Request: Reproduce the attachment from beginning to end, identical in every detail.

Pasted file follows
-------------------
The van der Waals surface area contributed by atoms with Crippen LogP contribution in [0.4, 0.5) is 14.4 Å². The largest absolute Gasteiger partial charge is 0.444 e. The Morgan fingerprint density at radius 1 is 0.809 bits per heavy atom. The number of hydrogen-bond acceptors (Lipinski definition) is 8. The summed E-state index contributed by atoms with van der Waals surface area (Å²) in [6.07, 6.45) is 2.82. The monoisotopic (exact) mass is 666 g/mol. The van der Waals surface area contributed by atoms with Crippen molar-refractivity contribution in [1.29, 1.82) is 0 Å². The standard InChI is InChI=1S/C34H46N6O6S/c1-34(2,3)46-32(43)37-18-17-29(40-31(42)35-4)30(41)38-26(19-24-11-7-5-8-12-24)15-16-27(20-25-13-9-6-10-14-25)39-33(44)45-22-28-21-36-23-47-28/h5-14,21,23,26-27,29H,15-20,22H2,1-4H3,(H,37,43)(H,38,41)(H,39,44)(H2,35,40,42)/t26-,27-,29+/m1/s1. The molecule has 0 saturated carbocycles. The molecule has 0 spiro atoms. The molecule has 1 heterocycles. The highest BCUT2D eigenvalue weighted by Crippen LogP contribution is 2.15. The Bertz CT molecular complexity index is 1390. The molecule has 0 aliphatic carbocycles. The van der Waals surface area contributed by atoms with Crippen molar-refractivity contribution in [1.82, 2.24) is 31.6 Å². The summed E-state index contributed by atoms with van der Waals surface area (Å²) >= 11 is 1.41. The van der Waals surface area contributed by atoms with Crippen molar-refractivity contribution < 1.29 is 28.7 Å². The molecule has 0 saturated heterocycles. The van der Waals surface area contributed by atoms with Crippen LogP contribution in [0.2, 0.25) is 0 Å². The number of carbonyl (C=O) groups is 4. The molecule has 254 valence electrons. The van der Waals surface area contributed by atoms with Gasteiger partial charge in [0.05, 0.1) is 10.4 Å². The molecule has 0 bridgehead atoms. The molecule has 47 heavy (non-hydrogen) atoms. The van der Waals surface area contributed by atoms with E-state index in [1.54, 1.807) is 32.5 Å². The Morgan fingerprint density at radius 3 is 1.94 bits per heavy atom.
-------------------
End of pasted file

The van der Waals surface area contributed by atoms with Crippen LogP contribution in [0.4, 0.5) is 14.4 Å². The largest absolute Gasteiger partial charge is 0.444 e. The Morgan fingerprint density at radius 1 is 0.809 bits per heavy atom. The number of hydrogen-bond acceptors (Lipinski definition) is 8. The summed E-state index contributed by atoms with van der Waals surface area (Å²) in [6.07, 6.45) is 2.82. The monoisotopic (exact) mass is 666 g/mol. The van der Waals surface area contributed by atoms with Crippen molar-refractivity contribution in [1.29, 1.82) is 0 Å². The standard InChI is InChI=1S/C34H46N6O6S/c1-34(2,3)46-32(43)37-18-17-29(40-31(42)35-4)30(41)38-26(19-24-11-7-5-8-12-24)15-16-27(20-25-13-9-6-10-14-25)39-33(44)45-22-28-21-36-23-47-28/h5-14,21,23,26-27,29H,15-20,22H2,1-4H3,(H,37,43)(H,38,41)(H,39,44)(H2,35,40,42)/t26-,27-,29+/m1/s1. The molecule has 0 saturated carbocycles. The molecule has 0 spiro atoms. The molecule has 1 heterocycles. The highest BCUT2D eigenvalue weighted by Crippen LogP contribution is 2.15. The Bertz CT molecular complexity index is 1390. The molecule has 0 aliphatic carbocycles. The van der Waals surface area contributed by atoms with Crippen molar-refractivity contribution in [1.82, 2.24) is 31.6 Å². The summed E-state index contributed by atoms with van der Waals surface area (Å²) >= 11 is 1.41. The van der Waals surface area contributed by atoms with Crippen molar-refractivity contribution < 1.29 is 28.7 Å². The molecule has 0 saturated heterocycles. The van der Waals surface area contributed by atoms with Crippen LogP contribution in [0.2, 0.25) is 0 Å². The number of carbonyl (C=O) groups is 4. The molecule has 254 valence electrons. The van der Waals surface area contributed by atoms with Gasteiger partial charge in [0.05, 0.1) is 10.4 Å². The molecule has 0 bridgehead atoms. The molecule has 47 heavy (non-hydrogen) atoms. The van der Waals surface area contributed by atoms with E-state index in [1.54, 1.807) is 32.5 Å². The Morgan fingerprint density at radius 3 is 1.94 bits per heavy atom.